I remember being stopped mid 70s in the town centre by a canvasser. I was not in a hurry so accepted her request to ask me a few questions. 'Who is the Head of Household' she asked. No-one, I replied. 'Do you work?' she went on. Me 'No, well yes, I do work very hard raising our kids and looking after the house'. She 'does your OH work?' I replied 'yes he does have a job but does nothing at home'. 'Ah, she said, so that is simple, he is the Head of Household then'. Me 'no, good bye' walk away!

Fleurpepper Mon 30-Jan-23 15:17:58

My mother was always the bigger earner, and had a car long befor my dad ever learnt to drive!

ginny Mon 30-Jan-23 15:27:34

One of my Grandmothers and my Mum worked outside the home
I was a SAHM until my youngest was at school and loved every moment. After that I worked part time.
I never felt diminished as my DH could not have done his job if I hadn’t been able to do as I much on the home front.

Mollygo Mon 30-Jan-23 15:32:13

Head of the family never really came into question. I worked before I had the children, then was a SAHM while they were young, then went back to work. Since our finances were all joint and decisions about big purchases, which joint, I never really thought about it.

Fleurpepper Mon 30-Jan-23 15:37:04

DD1 went to buy a very expensive car not long ago. She discussed it, tried it, and said 'OK I'll have one, when can you deliver?. The Salesman said 'ah wonderful, but shouldn't your husband come along and approve the purchase?'

No, she said, shall I buy it in (next town) they seem a bit more up-to-date there. He went red and apologised and tehy signed the papers and she paid deposit.

Joane123 Mon 30-Jan-23 15:41:53

Both my mum and dad worked. Dad was in first before mum and as I came home from school dad was in charge of making tea which would be either egg and bacon, sardines on toast or cheese on toast! All very enjoyable. Happy days.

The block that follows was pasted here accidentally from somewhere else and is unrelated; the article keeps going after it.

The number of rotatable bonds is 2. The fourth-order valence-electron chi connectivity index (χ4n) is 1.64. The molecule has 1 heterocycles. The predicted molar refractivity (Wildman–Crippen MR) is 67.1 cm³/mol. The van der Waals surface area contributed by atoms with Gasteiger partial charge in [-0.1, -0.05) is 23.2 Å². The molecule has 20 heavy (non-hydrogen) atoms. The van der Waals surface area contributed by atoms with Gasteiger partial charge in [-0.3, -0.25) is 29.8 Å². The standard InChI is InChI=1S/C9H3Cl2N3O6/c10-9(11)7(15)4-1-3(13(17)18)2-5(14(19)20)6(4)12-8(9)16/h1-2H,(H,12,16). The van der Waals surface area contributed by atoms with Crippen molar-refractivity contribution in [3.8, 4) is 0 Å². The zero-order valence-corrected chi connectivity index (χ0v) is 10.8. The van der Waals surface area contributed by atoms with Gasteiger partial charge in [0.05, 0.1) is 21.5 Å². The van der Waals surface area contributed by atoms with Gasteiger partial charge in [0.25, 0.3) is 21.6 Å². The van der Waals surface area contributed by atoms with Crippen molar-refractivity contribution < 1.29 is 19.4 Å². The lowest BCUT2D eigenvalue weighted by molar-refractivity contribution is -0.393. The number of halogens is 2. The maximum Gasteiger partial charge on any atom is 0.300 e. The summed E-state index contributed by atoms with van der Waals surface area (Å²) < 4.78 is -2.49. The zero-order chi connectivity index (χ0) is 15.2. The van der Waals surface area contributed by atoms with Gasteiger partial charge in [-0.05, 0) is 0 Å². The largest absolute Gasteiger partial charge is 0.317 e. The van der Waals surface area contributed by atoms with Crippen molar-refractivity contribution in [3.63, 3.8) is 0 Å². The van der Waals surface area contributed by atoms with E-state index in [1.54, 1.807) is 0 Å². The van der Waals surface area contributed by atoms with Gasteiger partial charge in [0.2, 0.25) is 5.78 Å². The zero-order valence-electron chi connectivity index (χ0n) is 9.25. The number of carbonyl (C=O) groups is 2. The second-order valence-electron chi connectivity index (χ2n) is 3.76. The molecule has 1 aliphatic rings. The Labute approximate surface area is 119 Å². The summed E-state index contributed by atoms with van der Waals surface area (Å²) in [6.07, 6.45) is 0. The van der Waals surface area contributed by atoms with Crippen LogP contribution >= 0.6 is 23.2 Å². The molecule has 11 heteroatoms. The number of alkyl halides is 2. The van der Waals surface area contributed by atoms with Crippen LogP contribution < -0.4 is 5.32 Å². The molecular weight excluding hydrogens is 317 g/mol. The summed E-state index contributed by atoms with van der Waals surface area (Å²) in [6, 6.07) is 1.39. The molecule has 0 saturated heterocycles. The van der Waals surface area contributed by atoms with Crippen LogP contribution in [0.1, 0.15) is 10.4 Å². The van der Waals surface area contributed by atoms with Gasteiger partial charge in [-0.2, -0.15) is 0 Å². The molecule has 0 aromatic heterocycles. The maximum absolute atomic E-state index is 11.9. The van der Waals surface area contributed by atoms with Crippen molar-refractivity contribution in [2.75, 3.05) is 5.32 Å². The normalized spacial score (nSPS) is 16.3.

Juliet27 Mon 30-Jan-23 15:44:13

We lived above the newsagents/bookshop that dad owned and mum often helped in the shop so it was more of a family business and both parents were always around, although I was usually out over the woods and fields!!

Georgesgran Mon 30-Jan-23 15:57:07

Like you ginny I was a SAHM for many reasons and like you, my DH always appreciated that without that arrangement he couldn’t do the job he did or earn his fairly high salary.
However, I don’t think he was ever Head of the Household, because I was ‘in charge’ at home. Should an appliance break down and be beyond economic repair, then I’d head off to get another, I’d see to decorators and other tradespeople and it was I who took the DDs to school for 15 years and attended any sports/speech days/functions/open days etc. Our money was joint money, as it had been before I’d given up work and he had no problem with me spending it on whatever was needed. I returned to work very temporarily, but then signed up for voluntary work, which I did for 23 years.